Silvia Munguia is an English teacher from San Diego, California. She studied Literature in Writing at UC San Diego earning her B.A. in 2013.
Thirty-nine years ago, the rock ‘n’ roll idol and peace activist, John Lennon, was shot by a deranged fan outside of his home. The event shocked the entire world and deeply saddened millions of fans. Indisputably, Lennon was a talented singer-songwriter who left his mark on the music world as the founder and leader of what many regard as the greatest rock band of all time. On the other hand, the British musician was also a complex human being. His hunger for love, knowledge, and adventure makes him a fascinating character. In order to honor his life and legacy, I invite you to read ten intriguing facts about the Liverpudlian rocker.
Lesser-Known Facts About John Lennon
- His full name was John Winston Lennon.
- From a young age, Lennon showed artistic talent in drawing and in writing.
- Lennon, as well as the other Beatles, were big Elvis fans.
- Contrary to popular belief, John Lennon did not claim that the Beatles were better than Jesus.
- Number nine was a significant number for the rock ‘n’ roll icon.
- Lennon did not grow up with his parents.
- His song “Imagine,” was inspired by “Cloud Piece,” an instructional poem in his wife Yoko Ono’s book, Grapefruit.
- Both of Lennon’s wives were older than him.
- As a teenager, Lennon was infatuated with the stunning French actress, Brigitte Bardot (so much that he encouraged his then-girlfriend, Cynthia Powell, to dress up like her).
- John admitted having been violent to women.
1. His full name was John Winston Lennon.
Lennon was born during WWII and was named after his paternal grandfather, John "Jack" Lennon and England’s Prime Minister at the time, Winston Churchill. Upon marrying the Japanese avant garde artist, Yoko Ono (in 1969), he added “Ono” to his name.
2. Lennon was multitalented.
From a young age, Lennon showed artistic talent not just in music but also in drawing and in writing. As a child, Lennon would spend a lot of time reading (one of his favorite writers was Lewis Carroll). His love for reading translated into writing short stories with illustrations. At the age of seventeen, Lennon was admitted into the Liverpool College of Art. Even though Lennon abandoned his art studies to concentrate solely on making music, he later returned to his other passions, writing and publishing books. His books “In His Own Write” and “A Spaniard in the Works" were released in 1964 and 1965. He also continued drawing throughout his lifetime.
3. Lennon was a big Elvis fan.
Like most rock musicians who came of age in the late '50s, John Lennon idolized Elvis Presley, as well as other American rock ‘n’ roll stars, such as Chuck Berry, Buddy Holly, and Little Richard. Lennon, as well as the other Beatles, often cited Elvis as one of their musical influences and even recorded covers of some of his songs, such as “That’s All Right (Mama),” “I’m Gonna Sit Right Down and Cry (Over You),” “I Forgot to Remember to Forget,” and “I Got a Woman.” Once the Beatles had reached worldwide fame and got to tour the U.S. for the first time in 1964, they also got to meet Elvis, who invited them to his house and showed them the first remote control T.V. that they had ever seen.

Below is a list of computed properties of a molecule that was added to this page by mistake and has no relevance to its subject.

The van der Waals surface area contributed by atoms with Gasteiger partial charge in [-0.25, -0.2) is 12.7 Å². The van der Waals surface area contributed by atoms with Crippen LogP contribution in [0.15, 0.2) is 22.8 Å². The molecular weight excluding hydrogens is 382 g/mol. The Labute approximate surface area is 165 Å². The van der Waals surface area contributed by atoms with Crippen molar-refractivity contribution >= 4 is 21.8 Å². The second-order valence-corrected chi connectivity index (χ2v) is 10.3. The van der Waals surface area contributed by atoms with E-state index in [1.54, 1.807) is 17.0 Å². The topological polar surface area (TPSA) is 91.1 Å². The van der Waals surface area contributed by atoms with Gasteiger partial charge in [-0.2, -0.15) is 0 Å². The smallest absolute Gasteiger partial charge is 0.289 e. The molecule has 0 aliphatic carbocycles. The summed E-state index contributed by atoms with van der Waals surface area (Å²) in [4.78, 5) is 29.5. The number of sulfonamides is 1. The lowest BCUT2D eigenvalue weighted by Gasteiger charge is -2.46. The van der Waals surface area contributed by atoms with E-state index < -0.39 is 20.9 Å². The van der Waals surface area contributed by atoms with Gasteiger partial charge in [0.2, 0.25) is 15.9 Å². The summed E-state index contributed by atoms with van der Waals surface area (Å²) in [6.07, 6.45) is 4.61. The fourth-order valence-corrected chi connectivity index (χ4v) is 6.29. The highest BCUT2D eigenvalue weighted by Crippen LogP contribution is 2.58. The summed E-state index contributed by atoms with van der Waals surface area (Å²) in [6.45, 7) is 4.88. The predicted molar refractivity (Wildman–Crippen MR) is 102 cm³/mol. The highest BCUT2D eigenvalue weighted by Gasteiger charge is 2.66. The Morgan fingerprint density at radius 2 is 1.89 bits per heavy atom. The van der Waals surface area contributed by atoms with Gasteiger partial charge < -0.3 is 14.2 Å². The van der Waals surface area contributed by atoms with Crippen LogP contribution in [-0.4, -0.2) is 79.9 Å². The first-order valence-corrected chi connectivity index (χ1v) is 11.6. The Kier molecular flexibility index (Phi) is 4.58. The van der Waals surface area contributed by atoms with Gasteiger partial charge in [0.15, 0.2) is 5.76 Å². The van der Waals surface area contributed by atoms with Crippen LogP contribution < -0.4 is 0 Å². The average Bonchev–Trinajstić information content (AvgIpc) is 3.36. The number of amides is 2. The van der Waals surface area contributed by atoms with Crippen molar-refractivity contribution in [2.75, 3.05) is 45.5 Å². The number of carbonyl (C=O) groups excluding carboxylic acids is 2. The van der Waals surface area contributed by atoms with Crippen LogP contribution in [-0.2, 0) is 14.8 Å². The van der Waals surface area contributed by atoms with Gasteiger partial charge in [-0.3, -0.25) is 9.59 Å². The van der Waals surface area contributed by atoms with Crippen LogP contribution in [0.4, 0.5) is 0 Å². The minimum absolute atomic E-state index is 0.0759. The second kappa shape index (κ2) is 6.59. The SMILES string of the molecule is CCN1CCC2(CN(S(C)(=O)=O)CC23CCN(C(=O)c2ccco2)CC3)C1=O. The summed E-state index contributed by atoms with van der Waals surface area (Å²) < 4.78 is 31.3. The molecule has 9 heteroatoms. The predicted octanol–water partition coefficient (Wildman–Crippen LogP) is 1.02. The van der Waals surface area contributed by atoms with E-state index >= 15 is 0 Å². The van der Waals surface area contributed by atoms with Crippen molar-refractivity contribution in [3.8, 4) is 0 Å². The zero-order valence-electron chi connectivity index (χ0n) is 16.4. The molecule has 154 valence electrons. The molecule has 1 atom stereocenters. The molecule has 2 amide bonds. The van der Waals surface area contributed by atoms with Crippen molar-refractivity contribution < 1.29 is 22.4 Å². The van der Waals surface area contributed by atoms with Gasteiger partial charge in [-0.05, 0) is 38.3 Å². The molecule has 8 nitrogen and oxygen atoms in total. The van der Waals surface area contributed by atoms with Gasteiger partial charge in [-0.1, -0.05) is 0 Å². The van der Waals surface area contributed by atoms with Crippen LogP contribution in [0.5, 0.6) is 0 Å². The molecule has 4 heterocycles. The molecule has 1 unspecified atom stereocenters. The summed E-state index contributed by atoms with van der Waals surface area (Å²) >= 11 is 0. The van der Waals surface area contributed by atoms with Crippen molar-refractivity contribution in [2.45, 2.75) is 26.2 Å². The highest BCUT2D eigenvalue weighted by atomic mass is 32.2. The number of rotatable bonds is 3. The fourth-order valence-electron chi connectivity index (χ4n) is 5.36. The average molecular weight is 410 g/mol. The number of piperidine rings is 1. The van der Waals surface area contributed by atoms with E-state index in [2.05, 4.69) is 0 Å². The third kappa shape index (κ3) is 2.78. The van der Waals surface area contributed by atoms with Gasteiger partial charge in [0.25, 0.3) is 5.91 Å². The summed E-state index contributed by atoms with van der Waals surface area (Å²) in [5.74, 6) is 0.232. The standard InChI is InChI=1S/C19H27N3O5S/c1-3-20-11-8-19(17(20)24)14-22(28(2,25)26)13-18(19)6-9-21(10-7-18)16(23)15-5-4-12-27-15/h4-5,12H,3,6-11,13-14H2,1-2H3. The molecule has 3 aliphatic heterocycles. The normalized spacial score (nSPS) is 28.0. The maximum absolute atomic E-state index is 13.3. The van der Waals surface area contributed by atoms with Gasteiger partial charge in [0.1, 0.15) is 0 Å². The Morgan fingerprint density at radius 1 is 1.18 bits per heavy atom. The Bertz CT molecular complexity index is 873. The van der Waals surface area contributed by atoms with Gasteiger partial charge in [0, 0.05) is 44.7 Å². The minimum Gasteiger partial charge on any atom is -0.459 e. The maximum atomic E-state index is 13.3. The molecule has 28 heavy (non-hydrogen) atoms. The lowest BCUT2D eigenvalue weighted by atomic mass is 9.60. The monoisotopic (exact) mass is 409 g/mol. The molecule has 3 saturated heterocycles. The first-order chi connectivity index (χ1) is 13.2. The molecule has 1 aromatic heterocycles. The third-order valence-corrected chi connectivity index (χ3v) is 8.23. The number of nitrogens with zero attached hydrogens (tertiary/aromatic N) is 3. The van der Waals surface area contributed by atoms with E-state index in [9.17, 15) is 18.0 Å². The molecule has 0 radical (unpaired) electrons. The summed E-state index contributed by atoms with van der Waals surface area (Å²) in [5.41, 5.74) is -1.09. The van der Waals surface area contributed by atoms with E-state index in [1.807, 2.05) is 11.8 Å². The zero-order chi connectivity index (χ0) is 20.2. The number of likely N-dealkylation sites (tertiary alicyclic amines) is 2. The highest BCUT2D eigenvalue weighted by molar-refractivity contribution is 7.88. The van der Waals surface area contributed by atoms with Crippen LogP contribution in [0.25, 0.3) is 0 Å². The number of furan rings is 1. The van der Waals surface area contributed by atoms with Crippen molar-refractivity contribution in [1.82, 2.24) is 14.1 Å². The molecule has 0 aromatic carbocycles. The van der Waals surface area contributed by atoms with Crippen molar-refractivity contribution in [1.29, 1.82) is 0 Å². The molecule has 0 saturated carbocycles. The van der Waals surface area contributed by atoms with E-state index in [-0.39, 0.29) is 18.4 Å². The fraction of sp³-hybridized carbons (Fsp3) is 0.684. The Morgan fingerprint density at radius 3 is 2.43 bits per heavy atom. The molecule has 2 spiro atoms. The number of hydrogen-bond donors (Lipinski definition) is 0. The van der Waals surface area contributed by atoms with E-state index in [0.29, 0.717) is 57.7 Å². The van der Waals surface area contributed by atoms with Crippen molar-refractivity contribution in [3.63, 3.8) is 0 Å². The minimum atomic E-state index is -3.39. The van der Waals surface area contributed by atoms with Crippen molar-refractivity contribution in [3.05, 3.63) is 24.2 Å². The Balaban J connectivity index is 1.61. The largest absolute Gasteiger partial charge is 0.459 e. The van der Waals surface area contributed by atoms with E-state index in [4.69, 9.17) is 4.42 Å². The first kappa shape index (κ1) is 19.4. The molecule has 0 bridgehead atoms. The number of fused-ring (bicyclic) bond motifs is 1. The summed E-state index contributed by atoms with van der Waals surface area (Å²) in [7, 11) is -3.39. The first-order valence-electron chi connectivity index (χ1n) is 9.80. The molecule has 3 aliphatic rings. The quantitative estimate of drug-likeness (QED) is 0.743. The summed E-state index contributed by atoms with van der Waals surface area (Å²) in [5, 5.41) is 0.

4. He didn't claim the Beatles were bigger than Jesus.
Contrary to popular belief, John Lennon did not claim that the Beatles were better than Jesus. In 1966, John Lennon and the other Beatles were interviewed separately by British journalist, Maureen Cleave. In his interview, Lennon made a controversial comment about Jesus which caused a lot of anger among American Beatles fans, so much that Lennon received death threats and the Beatles were banned from many radio stations in the U.S. However, contrary to what many believed, Lennon never claimed that the Beatles were superior to Jesus, his exact words were:
“Christianity will go. It will vanish and shrink. I needn't argue about that. I'm right, and I'll be proved right. We're more popular than Jesus now. I don't know which will go first—rock 'n' roll or Christianity...”
In a press conference later that year, Lennon explained:
“If I had said television is more popular than Jesus, I might have got away with it...I used the words ‘Beatles’ as a remote thing...Well, originally I pointed out that fact in reference to England. That we meant more to kids than Jesus did, or religion at that time. I wasn't knocking it or putting it down. I was just saying it as a fact and it's true more for England than here. I'm not saying that we're better or greater, or comparing us with Jesus Christ as a person or God as a thing or whatever it is. I just said what I said and it was wrong. Or it was taken wrong..."
In spite of Lennon's subtle apology, the American audience remained hostile towards the Beatles. In fact, one of the reasons why the Beatles stopped touring in 1966 was precisely to protect the band from angry fans.
5. He found the number nine significant.
Number nine was a significant number for the rock ‘n’ roll icon. He was born on October 9th, and so was his second son, Sean Lennon. He met his second wife, Yoko Ono, on November 9, 1966. The Beatles manager, Brian Epstein, who was a key figure in the band's success, first saw them perform in Liverpool’s Cavern Club on November 9th, 1961. Sadly, Lennon was also shot on December 9th, 1980 (in Western European Time). Many other important events in Lennon’s life coincided with the number nine (or with digits of it). Lennon mentioned the significance of the number in several interviews and even included it in three of his songs’ titles: “One After 909,” “Revolution 9,” and “No. 9 Dream.”